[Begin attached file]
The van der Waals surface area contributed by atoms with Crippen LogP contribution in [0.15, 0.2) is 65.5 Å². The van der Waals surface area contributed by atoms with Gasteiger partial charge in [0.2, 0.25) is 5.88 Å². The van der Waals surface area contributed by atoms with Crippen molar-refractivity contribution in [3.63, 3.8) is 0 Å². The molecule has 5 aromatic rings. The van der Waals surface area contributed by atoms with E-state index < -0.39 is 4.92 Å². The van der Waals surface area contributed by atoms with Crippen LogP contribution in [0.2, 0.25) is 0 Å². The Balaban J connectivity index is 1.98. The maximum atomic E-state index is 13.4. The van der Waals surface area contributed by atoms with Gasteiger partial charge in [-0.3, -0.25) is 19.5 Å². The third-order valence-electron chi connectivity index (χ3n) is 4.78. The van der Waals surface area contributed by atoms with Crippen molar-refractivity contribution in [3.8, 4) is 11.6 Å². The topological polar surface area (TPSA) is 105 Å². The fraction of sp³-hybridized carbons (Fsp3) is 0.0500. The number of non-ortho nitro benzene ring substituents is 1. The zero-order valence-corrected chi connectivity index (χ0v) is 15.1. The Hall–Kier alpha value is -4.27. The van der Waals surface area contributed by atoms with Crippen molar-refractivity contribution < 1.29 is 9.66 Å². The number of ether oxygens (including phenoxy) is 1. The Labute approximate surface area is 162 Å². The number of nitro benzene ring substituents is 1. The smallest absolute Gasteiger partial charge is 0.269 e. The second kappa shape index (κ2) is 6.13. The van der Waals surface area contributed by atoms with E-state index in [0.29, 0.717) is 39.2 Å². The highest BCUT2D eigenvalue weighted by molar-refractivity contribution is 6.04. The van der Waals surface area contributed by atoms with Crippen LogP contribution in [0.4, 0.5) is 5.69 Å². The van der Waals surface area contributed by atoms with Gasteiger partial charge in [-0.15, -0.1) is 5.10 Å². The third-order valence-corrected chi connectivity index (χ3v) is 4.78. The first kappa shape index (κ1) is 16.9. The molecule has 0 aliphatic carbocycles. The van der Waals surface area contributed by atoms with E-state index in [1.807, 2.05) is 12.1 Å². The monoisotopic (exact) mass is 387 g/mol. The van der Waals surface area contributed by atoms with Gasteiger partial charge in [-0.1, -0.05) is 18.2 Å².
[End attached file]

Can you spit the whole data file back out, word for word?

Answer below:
The van der Waals surface area contributed by atoms with Crippen LogP contribution in [0.15, 0.2) is 65.5 Å². The van der Waals surface area contributed by atoms with Gasteiger partial charge in [0.2, 0.25) is 5.88 Å². The van der Waals surface area contributed by atoms with Crippen molar-refractivity contribution in [3.63, 3.8) is 0 Å². The molecule has 5 aromatic rings. The van der Waals surface area contributed by atoms with E-state index < -0.39 is 4.92 Å². The van der Waals surface area contributed by atoms with Crippen LogP contribution in [0.2, 0.25) is 0 Å². The Balaban J connectivity index is 1.98. The maximum atomic E-state index is 13.4. The van der Waals surface area contributed by atoms with Gasteiger partial charge in [-0.3, -0.25) is 19.5 Å². The third-order valence-electron chi connectivity index (χ3n) is 4.78. The van der Waals surface area contributed by atoms with Crippen molar-refractivity contribution in [3.8, 4) is 11.6 Å². The topological polar surface area (TPSA) is 105 Å². The fraction of sp³-hybridized carbons (Fsp3) is 0.0500. The number of non-ortho nitro benzene ring substituents is 1. The zero-order valence-corrected chi connectivity index (χ0v) is 15.1. The Hall–Kier alpha value is -4.27. The van der Waals surface area contributed by atoms with Crippen molar-refractivity contribution < 1.29 is 9.66 Å². The number of ether oxygens (including phenoxy) is 1. The Labute approximate surface area is 162 Å². The number of nitro benzene ring substituents is 1. The smallest absolute Gasteiger partial charge is 0.269 e. The second kappa shape index (κ2) is 6.13. The van der Waals surface area contributed by atoms with E-state index in [0.29, 0.717) is 39.2 Å². The highest BCUT2D eigenvalue weighted by molar-refractivity contribution is 6.04. The van der Waals surface area contributed by atoms with Crippen LogP contribution in [0.4, 0.5) is 5.69 Å². The van der Waals surface area contributed by atoms with Gasteiger partial charge in [-0.15, -0.1) is 5.10 Å². The third-order valence-corrected chi connectivity index (χ3v) is 4.78. The first kappa shape index (κ1) is 16.9. The molecule has 0 aliphatic carbocycles. The van der Waals surface area contributed by atoms with E-state index in [1.807, 2.05) is 12.1 Å². The monoisotopic (exact) mass is 387 g/mol. The van der Waals surface area contributed by atoms with Gasteiger partial charge in [-0.1, -0.05) is 18.2 Å².